You can expect the downturn in commercial real estate to continue as the economy weathers a severe recession sending lenders in a crisis. Private equity will also struggle except maybe in some distressed debt segments.
As for hedge funds, only the best will survive the brutal shakeout. John Paulson is right to blast hedge funds that are suspending redemptions. Moreover, waiving management fees when you are not producing alpha will only buy you time, delaying the inevitable flood of redemptions.
I end tonight's comment with a NYT article on risk management that Diane Urquhart sent me. I quote the following passage, but you should read it all:
Given the calamity that has since occurred, there has been a great deal of talk, even in quant circles, that this widespread institutional reliance on VaR was a terrible mistake.
At the very least, the risks that VaR measured did not include the biggest risk of all: the possibility of a financial meltdown.
“Risk modeling didn’t help as much as it should have,” says Aaron Brown, a former risk manager at Morgan Stanley who now works at AQR, a big quant-oriented hedge fund. A risk consultant named Marc Groz says, “VaR is a very limited tool.”
David Einhorn, who founded Greenlight Capital, a prominent hedge fund, wrote not long ago that VaR was “relatively useless as a risk-management tool and potentially catastrophic when its use creates a false sense of security among senior managers and watchdogs.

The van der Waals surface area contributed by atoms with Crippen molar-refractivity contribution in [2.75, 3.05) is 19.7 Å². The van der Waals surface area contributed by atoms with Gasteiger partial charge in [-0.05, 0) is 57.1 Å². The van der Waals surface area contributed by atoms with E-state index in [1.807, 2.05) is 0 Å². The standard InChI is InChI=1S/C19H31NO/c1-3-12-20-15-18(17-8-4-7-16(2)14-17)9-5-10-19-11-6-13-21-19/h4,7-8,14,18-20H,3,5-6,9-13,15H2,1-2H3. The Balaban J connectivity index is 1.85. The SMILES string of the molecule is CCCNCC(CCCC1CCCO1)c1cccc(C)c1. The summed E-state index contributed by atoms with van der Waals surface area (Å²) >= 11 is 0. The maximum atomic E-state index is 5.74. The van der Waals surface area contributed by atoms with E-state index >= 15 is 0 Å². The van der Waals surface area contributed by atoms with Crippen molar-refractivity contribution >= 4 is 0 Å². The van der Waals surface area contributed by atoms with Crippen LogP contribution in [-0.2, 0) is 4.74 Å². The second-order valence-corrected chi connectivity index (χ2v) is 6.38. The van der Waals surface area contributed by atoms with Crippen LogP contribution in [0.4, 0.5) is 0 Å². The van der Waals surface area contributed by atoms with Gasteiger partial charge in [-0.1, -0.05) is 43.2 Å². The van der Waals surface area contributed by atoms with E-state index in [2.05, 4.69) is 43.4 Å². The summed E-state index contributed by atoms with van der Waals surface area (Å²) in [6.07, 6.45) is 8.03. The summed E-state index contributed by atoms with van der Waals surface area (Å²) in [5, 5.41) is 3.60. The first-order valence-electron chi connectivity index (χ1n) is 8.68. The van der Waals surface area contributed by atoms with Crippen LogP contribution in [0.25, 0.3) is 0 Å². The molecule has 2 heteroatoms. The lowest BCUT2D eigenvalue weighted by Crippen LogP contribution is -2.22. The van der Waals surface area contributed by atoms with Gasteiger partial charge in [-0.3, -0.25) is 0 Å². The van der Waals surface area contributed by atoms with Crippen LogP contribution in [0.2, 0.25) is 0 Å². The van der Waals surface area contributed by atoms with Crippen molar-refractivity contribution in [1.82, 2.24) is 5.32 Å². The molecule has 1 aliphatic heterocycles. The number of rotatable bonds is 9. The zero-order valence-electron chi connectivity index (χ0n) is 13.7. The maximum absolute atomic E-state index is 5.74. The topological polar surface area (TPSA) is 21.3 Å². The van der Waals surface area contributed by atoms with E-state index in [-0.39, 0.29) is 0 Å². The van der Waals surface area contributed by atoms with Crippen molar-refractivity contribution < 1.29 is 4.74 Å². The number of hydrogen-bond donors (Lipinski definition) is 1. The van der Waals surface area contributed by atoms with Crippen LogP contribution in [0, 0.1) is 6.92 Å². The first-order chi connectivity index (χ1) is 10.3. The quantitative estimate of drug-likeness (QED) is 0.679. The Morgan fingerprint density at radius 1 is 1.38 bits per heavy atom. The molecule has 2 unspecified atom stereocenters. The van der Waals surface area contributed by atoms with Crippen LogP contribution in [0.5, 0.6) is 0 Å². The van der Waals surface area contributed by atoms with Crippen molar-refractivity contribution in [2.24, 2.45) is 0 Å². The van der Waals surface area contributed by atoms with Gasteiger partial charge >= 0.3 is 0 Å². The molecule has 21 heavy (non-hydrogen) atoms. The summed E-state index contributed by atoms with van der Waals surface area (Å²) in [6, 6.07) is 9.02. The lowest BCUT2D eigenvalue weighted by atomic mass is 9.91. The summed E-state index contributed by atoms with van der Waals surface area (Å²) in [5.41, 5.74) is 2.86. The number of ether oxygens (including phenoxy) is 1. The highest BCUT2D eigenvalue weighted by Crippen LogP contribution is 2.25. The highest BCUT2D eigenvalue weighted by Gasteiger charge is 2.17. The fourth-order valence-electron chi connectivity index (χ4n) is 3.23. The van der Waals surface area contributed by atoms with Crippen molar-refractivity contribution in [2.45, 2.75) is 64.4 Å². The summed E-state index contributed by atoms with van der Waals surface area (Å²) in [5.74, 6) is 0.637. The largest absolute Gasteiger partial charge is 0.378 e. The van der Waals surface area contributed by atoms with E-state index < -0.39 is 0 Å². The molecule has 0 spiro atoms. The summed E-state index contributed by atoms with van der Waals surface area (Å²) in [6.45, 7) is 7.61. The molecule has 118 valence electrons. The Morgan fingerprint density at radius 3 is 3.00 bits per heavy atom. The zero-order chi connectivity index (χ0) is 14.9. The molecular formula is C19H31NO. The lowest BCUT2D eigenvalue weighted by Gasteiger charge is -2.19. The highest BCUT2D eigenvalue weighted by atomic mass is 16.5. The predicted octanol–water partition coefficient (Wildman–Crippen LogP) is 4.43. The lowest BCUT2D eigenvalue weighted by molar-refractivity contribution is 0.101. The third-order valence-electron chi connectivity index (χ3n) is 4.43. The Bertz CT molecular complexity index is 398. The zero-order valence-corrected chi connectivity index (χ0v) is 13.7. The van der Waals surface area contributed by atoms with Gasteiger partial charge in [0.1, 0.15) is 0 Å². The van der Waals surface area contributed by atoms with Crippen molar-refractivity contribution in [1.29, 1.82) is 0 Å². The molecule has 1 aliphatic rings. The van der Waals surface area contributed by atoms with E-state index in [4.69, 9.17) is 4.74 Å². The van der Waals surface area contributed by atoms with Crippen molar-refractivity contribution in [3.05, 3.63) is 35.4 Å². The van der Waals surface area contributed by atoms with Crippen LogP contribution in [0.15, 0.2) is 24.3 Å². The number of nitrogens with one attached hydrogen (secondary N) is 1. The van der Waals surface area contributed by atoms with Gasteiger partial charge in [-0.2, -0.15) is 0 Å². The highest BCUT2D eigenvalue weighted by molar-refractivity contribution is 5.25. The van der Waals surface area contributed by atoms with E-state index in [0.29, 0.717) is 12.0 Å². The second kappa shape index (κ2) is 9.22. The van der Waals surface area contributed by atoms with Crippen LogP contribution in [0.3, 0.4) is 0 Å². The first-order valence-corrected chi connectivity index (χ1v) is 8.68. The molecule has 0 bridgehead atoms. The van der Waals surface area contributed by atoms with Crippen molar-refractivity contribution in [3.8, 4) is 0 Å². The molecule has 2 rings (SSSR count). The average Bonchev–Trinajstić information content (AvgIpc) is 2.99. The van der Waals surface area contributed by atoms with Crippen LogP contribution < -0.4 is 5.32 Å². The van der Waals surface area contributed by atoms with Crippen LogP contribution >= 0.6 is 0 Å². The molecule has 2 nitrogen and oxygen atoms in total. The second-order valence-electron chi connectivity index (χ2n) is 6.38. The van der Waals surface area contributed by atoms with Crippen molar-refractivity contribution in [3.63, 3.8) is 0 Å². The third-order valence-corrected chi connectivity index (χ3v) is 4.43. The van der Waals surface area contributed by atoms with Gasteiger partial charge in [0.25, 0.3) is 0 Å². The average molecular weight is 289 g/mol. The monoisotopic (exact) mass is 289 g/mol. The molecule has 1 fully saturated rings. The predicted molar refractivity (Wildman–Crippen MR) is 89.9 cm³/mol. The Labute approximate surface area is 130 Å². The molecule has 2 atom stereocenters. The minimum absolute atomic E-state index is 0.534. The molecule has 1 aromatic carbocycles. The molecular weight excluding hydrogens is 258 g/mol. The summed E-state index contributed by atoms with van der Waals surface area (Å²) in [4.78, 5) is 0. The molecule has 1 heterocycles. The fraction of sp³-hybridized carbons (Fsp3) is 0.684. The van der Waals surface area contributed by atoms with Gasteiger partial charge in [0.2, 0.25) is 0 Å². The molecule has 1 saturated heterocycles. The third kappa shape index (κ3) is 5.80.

This is like an air bag that works all the time, except when you have a car accident.” Nassim Nicholas Taleb, the best-selling author of “The Black Swan,” has crusaded against VaR for more than a decade. He calls it, flatly, “a fraud.”
The problem wasn't with VaR per se but with the idiots who thought they can measure and mitigate away all risks, including systemic risk, using some VaR model.
It all turned out to be risk management theater and taxpayers will ultimately foot the bill as pension deficits soar to unprecedented levels in the coming years.
Read the latest from the Globe & Mail, Caisse engulfed by political battle:
According to sources close to the board, it disagreed with the government of Mr. Charest and his Finance Minister, Monique Jérôme-Forget, over the selection of a successor to Mr. Rousseau, whose fund held a $12.6-billion exposure to non-bank-sponsored, asset-backed commercial paper, or short-term debt.
Mr. Charest vetoed the Caisse board's choice of portfolio manager Jean-Guy Desjardins because of his links to the Action Démocratique du Québec party, according to two sources.
Ms. Jérôme-Forget pushed to get Christiane Bergevin, the head of SNC-Lavalin's finance division and a Caisse director, appointed as the new chief, but the board resisted and wanted Mr. Guay, Mr. Rousseau's "dauphin," according to one of the sources.